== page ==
Wednesday, November 28, 2012

Myth: With all of the eating out over the holidays, there’s no way to watch my calories.

Answer: BUSTED!

The holidays often include too many opportunities to eat out and celebrate. Think it’s impossible to watch what you eat when eating out? Not so! Here are some questions to ask your server when eating out to make your dining a bit more healthy:
    Group having a holiday dinner party at restaurant
  1. Which soups are made with broth and not cream? Usually soups made with broth are minestrone, chicken noodle and vegetable.

  2. Do you offer lower fat salad dressings? If this is not an option, ask for the regular dressing on the side and dip your vegetables into it instead of pouring the dressing over your salad.

  3. Is there a smaller portion available? You might be able to get an appetizer portion of a dish which is smaller than an entrée portion. If not, share the entrée with someone else at dinner or take half home.

  4. Can I have veggies as a side dish instead of the side that comes with my meal? Choose veggies not prepared in oil, sauce or butter or ask for steamed veggies.

  5. Is this dish available without a high-fat topping like gravy or cheese? Some dishes come with sour cream, cheese, gravy or sauce on top. Ask if the dish can be prepared without it. If not, ask if there is a similar dish that is available.

Adapted from “Ten Questions You Shouldn’t Be Afraid to Ask” from The Ultimate Volumetrics Diet: Smart, Simple Science-Based Strategies for Losing Weight and Keeping It Off by Barbara Rolls, Ph.D.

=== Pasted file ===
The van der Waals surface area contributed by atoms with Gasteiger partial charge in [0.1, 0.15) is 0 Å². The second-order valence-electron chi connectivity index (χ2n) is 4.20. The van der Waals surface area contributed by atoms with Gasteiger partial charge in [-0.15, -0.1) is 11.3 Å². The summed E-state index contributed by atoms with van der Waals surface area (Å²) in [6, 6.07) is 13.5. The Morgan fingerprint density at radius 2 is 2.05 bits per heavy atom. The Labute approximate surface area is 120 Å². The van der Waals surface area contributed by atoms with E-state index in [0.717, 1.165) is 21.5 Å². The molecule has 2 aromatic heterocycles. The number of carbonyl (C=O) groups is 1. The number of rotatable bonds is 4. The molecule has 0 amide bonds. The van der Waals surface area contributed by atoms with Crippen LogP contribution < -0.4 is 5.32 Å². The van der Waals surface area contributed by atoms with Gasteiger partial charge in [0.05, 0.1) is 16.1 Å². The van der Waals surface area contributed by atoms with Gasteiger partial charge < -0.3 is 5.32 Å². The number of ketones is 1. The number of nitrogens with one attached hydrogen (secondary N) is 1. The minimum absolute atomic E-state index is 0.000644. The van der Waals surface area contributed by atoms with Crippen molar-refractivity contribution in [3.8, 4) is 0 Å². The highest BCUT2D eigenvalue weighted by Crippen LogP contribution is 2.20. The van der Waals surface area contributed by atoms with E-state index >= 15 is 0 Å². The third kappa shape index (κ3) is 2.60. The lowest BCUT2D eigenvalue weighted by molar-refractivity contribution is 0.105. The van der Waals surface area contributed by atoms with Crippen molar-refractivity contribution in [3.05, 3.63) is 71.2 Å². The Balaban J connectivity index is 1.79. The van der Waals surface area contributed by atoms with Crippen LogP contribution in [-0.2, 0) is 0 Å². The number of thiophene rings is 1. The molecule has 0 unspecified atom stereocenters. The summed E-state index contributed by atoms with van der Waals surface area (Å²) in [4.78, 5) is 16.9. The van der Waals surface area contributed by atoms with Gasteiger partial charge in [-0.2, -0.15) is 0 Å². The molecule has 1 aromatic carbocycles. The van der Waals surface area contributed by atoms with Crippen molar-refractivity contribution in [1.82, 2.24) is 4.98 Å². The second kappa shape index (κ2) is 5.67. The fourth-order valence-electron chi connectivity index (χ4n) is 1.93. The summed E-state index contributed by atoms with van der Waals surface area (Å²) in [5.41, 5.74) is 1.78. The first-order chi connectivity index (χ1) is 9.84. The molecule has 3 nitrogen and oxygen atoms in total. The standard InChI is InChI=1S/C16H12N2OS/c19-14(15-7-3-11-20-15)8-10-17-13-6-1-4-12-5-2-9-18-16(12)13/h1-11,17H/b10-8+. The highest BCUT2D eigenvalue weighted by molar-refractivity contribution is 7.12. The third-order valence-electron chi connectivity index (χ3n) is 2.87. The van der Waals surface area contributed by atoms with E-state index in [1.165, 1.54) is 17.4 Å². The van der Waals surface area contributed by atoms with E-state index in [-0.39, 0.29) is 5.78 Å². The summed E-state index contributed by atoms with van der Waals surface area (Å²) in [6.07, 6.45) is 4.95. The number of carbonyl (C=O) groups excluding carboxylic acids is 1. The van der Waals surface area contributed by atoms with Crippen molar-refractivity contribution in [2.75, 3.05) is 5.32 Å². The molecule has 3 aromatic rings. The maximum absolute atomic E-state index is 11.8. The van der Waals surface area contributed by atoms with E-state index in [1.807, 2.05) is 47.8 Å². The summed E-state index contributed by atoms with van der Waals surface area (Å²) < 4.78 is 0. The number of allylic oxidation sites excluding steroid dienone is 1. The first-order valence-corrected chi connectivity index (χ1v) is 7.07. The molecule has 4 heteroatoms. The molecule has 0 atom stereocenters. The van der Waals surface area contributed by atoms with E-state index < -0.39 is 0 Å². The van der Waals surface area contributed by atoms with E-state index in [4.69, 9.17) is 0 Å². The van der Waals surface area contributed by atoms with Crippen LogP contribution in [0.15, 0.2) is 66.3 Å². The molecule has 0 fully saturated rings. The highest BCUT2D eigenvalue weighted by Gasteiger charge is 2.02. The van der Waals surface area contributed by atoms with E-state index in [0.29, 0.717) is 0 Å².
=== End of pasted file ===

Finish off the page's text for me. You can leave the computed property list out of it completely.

Get more tips for eating out healthfully at

Contributor: Ellen Schuster, M.S., R.D., Associate State Specialist, University of Missouri Extension,, 573-882-1933

Wednesday, November 21, 2012

Myth: There’s no time to be active during the holidays.

Answer: BUSTED!

And so it begins, the holidays and too many opportunities to eat…and sit, sit, sit. Think it’s hopeless to try to be active during the holidays? Not so. Here are some tips to help you be more active:
  1. Start a new holiday tradition that focuses on fun and being active, rather than food. Walk before the holiday meal or after or both! For some people, activity reduces their hunger. Instead of driving around the neighborhood to view holiday decorations – walk around the neighborhood! Is shopping part of your holiday tradition? Include a mall walk as part of your activity for the day.

  2. Engineer your environment. What does this mean? Change your home environment so that physical activity cues abound. Have sneakers and toys that promote physical activity such as balls and jump ropes in a place where you see them every day as a reminder to be active regularly. I keep my sneakers in plain sight – a reminder for me to think about how I can be active each and every day.

  3. Think of new ways to add activity during the holidays. Watching a lot of TV? Get up and move or dance during the commercials. Bad weather keeping you indoors? Get some light scarves or balloons – throw them up in the air or play indoor volleyball with them. Walk the dog. Try a new workout video. Find more holiday physical activity information and healthy eating tips at
family enjoying a brisk walk/run on trail together

Contributor: Ellen Schuster, M.S., R.D., Associate State Specialist, University of Missouri Extension,, 573-882-1933

Wednesday, November 14, 2012